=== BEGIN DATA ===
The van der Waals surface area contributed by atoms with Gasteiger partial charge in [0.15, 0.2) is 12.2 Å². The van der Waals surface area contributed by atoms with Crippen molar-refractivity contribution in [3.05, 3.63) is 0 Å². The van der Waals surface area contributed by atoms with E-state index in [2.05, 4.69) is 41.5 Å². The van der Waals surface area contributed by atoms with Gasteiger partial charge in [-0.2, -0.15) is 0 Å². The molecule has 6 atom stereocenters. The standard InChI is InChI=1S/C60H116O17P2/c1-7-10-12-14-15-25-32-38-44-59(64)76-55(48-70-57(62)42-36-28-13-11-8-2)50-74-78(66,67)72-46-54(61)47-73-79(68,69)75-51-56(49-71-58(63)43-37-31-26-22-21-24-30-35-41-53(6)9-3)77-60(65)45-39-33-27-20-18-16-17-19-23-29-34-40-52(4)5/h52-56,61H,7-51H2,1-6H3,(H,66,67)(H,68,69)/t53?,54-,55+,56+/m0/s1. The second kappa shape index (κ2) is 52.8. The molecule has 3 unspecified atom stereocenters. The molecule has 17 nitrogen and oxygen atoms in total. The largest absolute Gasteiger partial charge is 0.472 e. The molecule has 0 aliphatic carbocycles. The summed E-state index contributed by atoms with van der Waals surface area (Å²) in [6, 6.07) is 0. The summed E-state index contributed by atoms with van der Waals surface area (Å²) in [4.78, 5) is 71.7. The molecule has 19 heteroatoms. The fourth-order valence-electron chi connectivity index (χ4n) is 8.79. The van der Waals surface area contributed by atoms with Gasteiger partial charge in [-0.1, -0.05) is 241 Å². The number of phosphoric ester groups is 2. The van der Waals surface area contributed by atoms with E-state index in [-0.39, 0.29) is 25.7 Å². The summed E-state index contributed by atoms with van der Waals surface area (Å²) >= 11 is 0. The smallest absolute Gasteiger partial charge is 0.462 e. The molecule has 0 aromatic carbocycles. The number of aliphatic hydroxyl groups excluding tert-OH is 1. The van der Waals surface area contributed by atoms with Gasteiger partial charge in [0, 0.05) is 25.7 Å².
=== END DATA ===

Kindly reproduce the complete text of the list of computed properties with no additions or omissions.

The van der Waals surface area contributed by atoms with Gasteiger partial charge in [0.15, 0.2) is 12.2 Å². The van der Waals surface area contributed by atoms with Crippen molar-refractivity contribution in [3.05, 3.63) is 0 Å². The van der Waals surface area contributed by atoms with E-state index in [2.05, 4.69) is 41.5 Å². The van der Waals surface area contributed by atoms with Gasteiger partial charge in [-0.2, -0.15) is 0 Å². The molecule has 6 atom stereocenters. The standard InChI is InChI=1S/C60H116O17P2/c1-7-10-12-14-15-25-32-38-44-59(64)76-55(48-70-57(62)42-36-28-13-11-8-2)50-74-78(66,67)72-46-54(61)47-73-79(68,69)75-51-56(49-71-58(63)43-37-31-26-22-21-24-30-35-41-53(6)9-3)77-60(65)45-39-33-27-20-18-16-17-19-23-29-34-40-52(4)5/h52-56,61H,7-51H2,1-6H3,(H,66,67)(H,68,69)/t53?,54-,55+,56+/m0/s1. The second kappa shape index (κ2) is 52.8. The molecule has 3 unspecified atom stereocenters. The molecule has 17 nitrogen and oxygen atoms in total. The largest absolute Gasteiger partial charge is 0.472 e. The molecule has 0 aliphatic carbocycles. The summed E-state index contributed by atoms with van der Waals surface area (Å²) in [6, 6.07) is 0. The summed E-state index contributed by atoms with van der Waals surface area (Å²) in [4.78, 5) is 71.7. The molecule has 19 heteroatoms. The fourth-order valence-electron chi connectivity index (χ4n) is 8.79. The van der Waals surface area contributed by atoms with Gasteiger partial charge in [-0.1, -0.05) is 241 Å². The number of phosphoric ester groups is 2. The van der Waals surface area contributed by atoms with E-state index in [-0.39, 0.29) is 25.7 Å². The summed E-state index contributed by atoms with van der Waals surface area (Å²) >= 11 is 0. The smallest absolute Gasteiger partial charge is 0.462 e. The molecule has 0 aromatic carbocycles. The number of aliphatic hydroxyl groups excluding tert-OH is 1. The van der Waals surface area contributed by atoms with Gasteiger partial charge in [0, 0.05) is 25.7 Å².